President Donald Trump has a very good chance of winning the 2020 presidential election against Joe Biden, if a more than 200-year overview of the stock market is to be believed.

That’s according to research from the Socionomic Institute, a group that has long used the stock market to predict electionsand economic and cultural trends.

The research, going back to George Washington, found 16 times in U.S. history when an incumbent president ran for reelection and the stock market was up more than 20% in the preceding three years. In 14 of those 16 times, the incumbent won reelection, giving a success rate of 87%. If the trend holds, Mr. Trump could be No. 15.

The two times it didn’t work out, for reference, were George H.W. Bush, who lost to Bill Clinton in 1992 even though the stock market was up 38% in the preceding three years, and John Adams, who didn’t win his reelection bid in 1800, despite the fact that the value of capital in U.S. chartered banks had risen by 30% in the previous 5 years. (At the time, federally chartered banks were the only publicly traded stocks in the young republic.)

“The stock market is an indicator of social mood,” said Matthew Lampert, who is the director of research of the group. “Historically, a more positive trend in the market and social mood is associated with a win for the incumbent.”

That gives Mr. Trump a pretty clear historical edge. But there are some huge caveats to consider before concluding that he will have another four years in the White House.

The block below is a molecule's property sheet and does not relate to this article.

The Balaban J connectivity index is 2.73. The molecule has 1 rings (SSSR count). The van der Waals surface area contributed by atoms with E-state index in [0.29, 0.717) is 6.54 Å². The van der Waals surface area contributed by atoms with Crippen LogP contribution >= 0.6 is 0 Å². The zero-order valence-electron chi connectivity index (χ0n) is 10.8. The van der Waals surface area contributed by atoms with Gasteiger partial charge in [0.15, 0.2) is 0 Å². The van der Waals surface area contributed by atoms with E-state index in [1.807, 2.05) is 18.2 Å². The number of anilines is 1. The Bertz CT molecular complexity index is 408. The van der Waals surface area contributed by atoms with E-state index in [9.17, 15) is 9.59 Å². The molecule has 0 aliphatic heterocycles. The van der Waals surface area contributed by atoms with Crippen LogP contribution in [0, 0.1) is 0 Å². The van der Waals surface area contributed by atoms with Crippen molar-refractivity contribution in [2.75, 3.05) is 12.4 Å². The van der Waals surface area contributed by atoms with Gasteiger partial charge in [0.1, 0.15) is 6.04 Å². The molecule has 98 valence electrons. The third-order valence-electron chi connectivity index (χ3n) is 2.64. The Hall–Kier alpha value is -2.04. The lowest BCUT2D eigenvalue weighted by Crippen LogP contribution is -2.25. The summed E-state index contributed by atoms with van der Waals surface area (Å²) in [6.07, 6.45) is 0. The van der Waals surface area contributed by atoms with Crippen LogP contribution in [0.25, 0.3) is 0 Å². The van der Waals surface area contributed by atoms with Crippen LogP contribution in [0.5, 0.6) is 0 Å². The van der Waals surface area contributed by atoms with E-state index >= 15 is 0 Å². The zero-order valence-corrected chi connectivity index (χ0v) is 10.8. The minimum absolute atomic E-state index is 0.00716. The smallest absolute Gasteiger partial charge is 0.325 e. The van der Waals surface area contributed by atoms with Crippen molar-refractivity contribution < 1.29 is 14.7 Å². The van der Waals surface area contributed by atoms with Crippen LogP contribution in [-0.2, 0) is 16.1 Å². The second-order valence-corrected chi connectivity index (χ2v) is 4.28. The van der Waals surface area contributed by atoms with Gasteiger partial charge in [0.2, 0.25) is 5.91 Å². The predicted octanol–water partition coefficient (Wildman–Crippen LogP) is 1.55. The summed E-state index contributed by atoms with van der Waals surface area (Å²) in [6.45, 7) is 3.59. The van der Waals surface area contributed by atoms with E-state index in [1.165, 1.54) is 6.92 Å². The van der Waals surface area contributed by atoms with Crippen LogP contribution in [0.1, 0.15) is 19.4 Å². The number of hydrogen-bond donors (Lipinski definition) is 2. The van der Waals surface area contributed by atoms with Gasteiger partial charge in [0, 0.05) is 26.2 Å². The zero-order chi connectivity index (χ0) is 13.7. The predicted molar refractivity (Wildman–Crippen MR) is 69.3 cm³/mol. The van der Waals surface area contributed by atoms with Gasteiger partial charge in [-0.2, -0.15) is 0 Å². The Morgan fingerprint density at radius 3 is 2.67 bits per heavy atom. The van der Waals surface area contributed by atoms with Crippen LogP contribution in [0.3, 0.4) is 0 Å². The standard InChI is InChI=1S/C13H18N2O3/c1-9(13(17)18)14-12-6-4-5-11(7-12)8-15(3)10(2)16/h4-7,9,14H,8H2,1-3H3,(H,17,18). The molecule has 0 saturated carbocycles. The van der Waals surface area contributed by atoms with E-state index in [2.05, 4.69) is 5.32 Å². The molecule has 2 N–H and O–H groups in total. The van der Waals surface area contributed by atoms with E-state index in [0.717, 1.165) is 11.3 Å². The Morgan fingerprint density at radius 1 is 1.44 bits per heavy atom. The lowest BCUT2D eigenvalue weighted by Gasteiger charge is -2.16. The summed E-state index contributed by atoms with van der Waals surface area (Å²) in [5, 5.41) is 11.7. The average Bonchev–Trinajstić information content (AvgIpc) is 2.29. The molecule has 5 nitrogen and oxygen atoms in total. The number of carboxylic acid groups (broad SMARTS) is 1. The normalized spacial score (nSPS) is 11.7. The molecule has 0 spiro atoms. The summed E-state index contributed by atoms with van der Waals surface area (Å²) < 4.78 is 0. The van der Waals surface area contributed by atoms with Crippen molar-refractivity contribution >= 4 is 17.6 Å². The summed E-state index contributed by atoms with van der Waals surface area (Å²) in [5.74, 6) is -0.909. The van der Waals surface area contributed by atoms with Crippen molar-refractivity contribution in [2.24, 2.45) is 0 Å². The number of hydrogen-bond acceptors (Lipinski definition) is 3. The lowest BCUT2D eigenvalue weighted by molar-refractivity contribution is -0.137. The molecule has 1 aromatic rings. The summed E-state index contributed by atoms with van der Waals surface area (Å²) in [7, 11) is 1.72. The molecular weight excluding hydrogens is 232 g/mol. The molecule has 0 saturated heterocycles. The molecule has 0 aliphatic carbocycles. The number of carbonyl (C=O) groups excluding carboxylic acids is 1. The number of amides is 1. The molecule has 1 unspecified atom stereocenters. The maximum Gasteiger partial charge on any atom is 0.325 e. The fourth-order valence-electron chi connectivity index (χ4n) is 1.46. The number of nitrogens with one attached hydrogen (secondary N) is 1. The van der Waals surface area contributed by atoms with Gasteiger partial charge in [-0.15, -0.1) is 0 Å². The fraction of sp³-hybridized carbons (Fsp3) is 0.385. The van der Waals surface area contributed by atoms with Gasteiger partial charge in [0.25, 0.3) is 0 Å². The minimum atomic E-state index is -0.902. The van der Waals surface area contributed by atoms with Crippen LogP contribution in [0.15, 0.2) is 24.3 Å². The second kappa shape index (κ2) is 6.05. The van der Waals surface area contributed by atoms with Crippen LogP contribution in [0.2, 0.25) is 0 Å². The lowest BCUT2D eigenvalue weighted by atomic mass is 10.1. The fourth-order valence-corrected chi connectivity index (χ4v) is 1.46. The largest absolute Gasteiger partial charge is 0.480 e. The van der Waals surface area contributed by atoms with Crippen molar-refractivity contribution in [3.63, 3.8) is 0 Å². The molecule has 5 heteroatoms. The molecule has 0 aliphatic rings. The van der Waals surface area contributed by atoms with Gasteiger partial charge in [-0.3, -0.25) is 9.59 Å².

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First, the stock market as we know it and measure it today, doesn’t go back all the way to George Washington. While public investments traded as early as 1792 in the U.S., initially they were mostly bonds or banks backed by the government. The Dow Jones industrial average wasn’t published until 1896. Return data before that had to be recreated with the help of another research organization.

Second, while the stock market does at times match the “social mood” of the country, that seems far from the case right now. A recent Gallup poll found that only 14% of Americans were happy with the direction of the country, despite the market being up 32% in the past three years.

Indeed, a number of top stock market strategists have recently said they believe the recent increase in the stock market is signaling a win for Joe Biden, not Mr. Trump. Goldman Sachs, for instance, told clients in a research note last week that the odds of Biden winning the presidency and Democrats gaining a majority in the Senate was roughly 65%. Analysts with the investment bank pointed out that stock prices have been rising since September, coinciding with political polls tilting increasingly toward Biden.

What’s more, the Socionomics researchers found that the market is more reliable in predicting elections when the gains are across a number of sectors, and not concentrated in a single sector, like tech, as they are now. For instance, when George H.W. Bush lost, the average stock in the broad market was actually down 11% during the prior three years, even though the Dow, which only tracks 30 major stocks, was up in the same time.